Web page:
LAKE MARY, Fla. - The Florida Fish and Wildlife Conservation Commission (FWC) says cases of avian influenza, or "bird flu," have been detected in Central Florida.
The highly contagious H5N1 Eurasian strain has killed birds in Brevard, Indian River, and Volusia counties, FWC says. This comes about a month after samples collected from a hunter-harvested blue-winged teal in Palm Beach County tested positive for the strain.
Cases of avian influenza have also been reported in Kentucky, Maine, New York, North Carolina, South Carolina, Virginia, and Canada.
Bird flu can cause high mortality rates among birds. In 2015, 50 million birds across 15 states died due to an outbreak, costing the federal government nearly $1 billion.
Outbreaks of bird flu have occurred in Asia, Africa, North America, and parts of Europe. This H5N1 Eurasian strain has been documented in Europe since early 2021.
No known human infections with Eurasian H5 viruses have occurred in the United States, officials say. Most people who have developed symptoms of bird flu have had close contact with sick birds, health officials say.
Because of the recent discoveries of the H5N1 Eurasian strain in Central Florida, the Audubon Center for Birds of Prey is not accepting any injured or orphaned birds of prey.
"The HPAI strain has been known to infect birds (including raptors) and some mammals, especially in rehabilitation situations," the center said in a statement. "At this time there appears to be a low risk of infection to humans, however, exposure is possible, especially those in wildlife rehabilitation."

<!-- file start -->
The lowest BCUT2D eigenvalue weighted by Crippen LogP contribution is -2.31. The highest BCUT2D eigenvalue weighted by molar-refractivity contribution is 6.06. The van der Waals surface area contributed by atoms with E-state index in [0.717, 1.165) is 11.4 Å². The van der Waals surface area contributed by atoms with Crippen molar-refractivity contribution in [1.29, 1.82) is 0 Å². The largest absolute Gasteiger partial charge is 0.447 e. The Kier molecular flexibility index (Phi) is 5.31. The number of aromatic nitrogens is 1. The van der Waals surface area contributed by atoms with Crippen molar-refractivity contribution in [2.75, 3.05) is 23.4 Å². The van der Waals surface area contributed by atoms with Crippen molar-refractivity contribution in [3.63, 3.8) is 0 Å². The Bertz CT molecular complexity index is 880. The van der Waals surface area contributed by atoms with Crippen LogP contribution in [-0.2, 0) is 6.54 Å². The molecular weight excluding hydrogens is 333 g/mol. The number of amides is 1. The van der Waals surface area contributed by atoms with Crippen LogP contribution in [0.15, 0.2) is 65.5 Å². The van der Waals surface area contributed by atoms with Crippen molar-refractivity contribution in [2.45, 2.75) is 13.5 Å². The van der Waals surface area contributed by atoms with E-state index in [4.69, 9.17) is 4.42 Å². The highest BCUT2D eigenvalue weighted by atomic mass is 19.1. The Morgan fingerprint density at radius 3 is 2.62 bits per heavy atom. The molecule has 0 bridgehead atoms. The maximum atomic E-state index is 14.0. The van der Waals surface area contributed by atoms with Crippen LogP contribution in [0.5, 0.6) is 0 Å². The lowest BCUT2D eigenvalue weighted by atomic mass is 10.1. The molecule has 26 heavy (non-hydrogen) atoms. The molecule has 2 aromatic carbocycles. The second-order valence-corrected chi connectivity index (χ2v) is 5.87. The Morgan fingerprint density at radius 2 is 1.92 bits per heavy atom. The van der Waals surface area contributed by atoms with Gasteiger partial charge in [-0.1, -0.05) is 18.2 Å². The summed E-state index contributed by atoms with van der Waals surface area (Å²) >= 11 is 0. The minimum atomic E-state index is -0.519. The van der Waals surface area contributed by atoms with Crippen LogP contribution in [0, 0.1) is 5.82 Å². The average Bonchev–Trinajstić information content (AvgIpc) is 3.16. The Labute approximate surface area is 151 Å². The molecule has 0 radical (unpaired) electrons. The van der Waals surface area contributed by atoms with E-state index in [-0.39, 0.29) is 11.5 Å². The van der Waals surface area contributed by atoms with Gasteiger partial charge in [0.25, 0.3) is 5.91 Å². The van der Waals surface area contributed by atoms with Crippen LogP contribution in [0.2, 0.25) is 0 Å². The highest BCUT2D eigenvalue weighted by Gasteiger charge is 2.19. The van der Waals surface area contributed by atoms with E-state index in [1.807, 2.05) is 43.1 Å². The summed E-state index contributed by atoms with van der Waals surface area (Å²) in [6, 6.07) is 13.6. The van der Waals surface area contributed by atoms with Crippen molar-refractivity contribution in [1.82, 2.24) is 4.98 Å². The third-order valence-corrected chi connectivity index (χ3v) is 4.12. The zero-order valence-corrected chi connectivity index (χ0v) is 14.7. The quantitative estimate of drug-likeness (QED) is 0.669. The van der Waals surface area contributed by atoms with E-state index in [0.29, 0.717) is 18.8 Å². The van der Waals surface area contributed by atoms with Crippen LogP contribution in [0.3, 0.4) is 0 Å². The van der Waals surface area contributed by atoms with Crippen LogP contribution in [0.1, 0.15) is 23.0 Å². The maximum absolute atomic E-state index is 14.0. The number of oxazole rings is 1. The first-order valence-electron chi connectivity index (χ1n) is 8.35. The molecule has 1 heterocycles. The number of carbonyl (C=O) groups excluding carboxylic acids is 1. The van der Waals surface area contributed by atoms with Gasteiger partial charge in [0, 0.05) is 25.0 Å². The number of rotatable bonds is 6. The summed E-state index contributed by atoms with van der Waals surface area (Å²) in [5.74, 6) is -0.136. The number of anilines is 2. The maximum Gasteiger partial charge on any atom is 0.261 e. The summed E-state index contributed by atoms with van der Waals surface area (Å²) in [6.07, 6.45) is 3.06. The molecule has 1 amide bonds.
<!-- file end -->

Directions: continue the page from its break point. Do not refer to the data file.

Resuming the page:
Signs and symptoms with human infection
Signs and symptoms of bird flu may begin within two to seven days of infection, depending on the type. In most cases, they resemble those of conventional influenza, including:
- Sore throat
- Muscle aches
- Shortness of breath
Some people also experience nausea, vomiting, or diarrhea. And in a few cases, a mild eye infection (conjunctivitis) is the only indication of the disease.
Ways to help prevent HPAI spread
- Report bird mortalities so die-offs can be investigated and tested.
- Prevent contact of domestic or captive birds with wild birds (especially waterfowl).
- Do not handle sick/dead wildlife. If it is necessary to do so then wear impermeable gloves, wash hands with soap and water, and change clothing before having any contact with healthy domestic poultry and birds.
- Hunters and others handling birds should follow the routine precautions listed below when handling wild birds.
- Undercooked poultry meat or eggs from infected birds can transmit bird flu. Poultry meat is safe to eat if it's been cooked to an internal temperature of 165 F (74 C). Eggs should be cooked until the yolks and whites are firm.